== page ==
One of the actors, Doris Difarnecio, became increasingly confrontational as she put the bundle down on the ground, as if demanding a response from some absent judge in the immensity of the desert. Her affect grounded me: yes, this was about Pinochet, disappearances, bones in the desert. Difarnecio, from Colombia and Mexico, knows all about disappearance as a political practice and about the mass graves scattered throughout the Americas. From Antigone to the present, women have been seeking the bones of their loved ones in remote sites, but Difarnecio reminded me that we were in the Atacama and that Pinochet had never been brought to justice. Mourning, yes, but where was the outrage? Her acts seemed unscripted, and I thought her attitude seemed disruptive to the other actors.
Again, I thought of distance, this time cultural distance. While each of the actors has had her own experience with political violence, each is different as well. I do not know this; I assume it because it’s hard to imagine it could be otherwise. This does not privilege experience as more or less true, meaningful, or urgent. But it does acknowledge cultural differences in approaching or representing the aftermaths of violence. Maybe the anger against disappearance as a state-backed political strategy for obliterating one’s opponents remains too raw in Latin America. The memory of dictatorships throughout much of the region still hurts. In countries such as Mexico, disappearance continues as a political practice on a massive scale, unabated, into the present.  The private and public rage has few places to go.
After some time, impossible to calculate during the event, the actors had brought all of their bundles to the designated performance epicenter. The bundles––we could now see––were bones made out of ceramic. There were many of them, all different shapes and sizes. Carefully, the actors started placing them in a pile. Towards the end of the performance, they invited the observers to add a bone to the pile. We joined in the commemorative gesture.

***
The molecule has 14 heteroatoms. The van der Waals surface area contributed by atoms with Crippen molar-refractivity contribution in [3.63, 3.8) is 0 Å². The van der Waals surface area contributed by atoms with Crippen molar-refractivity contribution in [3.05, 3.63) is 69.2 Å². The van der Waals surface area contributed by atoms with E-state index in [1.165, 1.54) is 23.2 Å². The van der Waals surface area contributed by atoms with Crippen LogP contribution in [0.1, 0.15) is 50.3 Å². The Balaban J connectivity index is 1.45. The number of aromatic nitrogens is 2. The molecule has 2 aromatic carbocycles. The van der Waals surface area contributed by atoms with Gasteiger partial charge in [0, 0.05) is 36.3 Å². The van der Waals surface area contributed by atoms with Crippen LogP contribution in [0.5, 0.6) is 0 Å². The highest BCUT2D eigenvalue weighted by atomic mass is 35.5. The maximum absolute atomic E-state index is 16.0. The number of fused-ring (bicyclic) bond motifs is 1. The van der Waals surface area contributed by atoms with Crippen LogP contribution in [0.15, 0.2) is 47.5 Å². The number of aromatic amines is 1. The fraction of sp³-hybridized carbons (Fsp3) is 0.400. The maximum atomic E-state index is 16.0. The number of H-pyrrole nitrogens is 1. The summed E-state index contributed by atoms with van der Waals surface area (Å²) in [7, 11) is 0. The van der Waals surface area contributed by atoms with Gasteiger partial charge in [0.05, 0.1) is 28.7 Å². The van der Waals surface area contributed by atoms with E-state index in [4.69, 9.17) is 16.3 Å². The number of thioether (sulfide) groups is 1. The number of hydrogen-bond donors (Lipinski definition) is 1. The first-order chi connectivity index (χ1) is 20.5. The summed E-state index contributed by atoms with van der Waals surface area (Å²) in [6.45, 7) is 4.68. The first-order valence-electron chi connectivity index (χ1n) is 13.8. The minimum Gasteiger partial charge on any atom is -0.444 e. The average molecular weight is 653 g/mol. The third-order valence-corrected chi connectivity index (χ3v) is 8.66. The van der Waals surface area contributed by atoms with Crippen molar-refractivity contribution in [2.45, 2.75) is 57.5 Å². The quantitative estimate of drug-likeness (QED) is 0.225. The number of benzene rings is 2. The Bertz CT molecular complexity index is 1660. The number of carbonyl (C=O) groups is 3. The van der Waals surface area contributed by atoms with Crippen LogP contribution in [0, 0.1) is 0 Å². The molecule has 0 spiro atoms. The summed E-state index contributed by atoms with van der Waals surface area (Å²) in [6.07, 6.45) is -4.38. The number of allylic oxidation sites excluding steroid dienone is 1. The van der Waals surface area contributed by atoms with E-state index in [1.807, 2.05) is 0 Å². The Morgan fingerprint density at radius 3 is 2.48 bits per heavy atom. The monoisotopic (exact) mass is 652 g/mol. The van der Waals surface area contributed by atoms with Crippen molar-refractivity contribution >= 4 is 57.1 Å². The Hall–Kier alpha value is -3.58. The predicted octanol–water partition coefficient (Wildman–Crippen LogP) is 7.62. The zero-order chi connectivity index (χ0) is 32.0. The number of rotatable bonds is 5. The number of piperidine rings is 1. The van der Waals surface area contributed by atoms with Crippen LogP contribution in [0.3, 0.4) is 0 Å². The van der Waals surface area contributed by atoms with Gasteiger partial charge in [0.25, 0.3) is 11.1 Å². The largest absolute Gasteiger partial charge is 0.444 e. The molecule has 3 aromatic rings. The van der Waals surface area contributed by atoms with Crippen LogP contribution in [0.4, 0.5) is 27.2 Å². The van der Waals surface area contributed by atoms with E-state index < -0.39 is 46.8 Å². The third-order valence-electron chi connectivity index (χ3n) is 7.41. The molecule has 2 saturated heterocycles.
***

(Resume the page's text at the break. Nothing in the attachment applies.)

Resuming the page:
After the performance, we learned that Martinez had made the bones over a few years. After exhibiting them in several art spaces in Canada, she decided that she wanted to return them ‘home’ to Chile. Interestingly, Chile, though the place of her birth, is not her ‘home,’ exactly. Her artistic act of remembrance might be an example of what Marianne Hirsch calls “postmemory,” born of the transgenerational transmission of trauma: “‘Postmemory’ describes the relationship that the ‘generation after’ bears to the personal, collective, and cultural trauma of those who came before—to experiences they ‘remember’ only by means of the stories, images, and behaviors among which they grew up. But these experiences were transmitted to them so deeply and affectively as to seem to constitute memories in their own right. Postmemory’s connection to the past is thus actually mediated not by recall but by imaginative investment, projection, and creation.”  The ‘post’ entails its own process of both collapsing and re-establishing distance; it’s memory, yes, experienced in the now, but a memory mediated through the generational distance of time and place.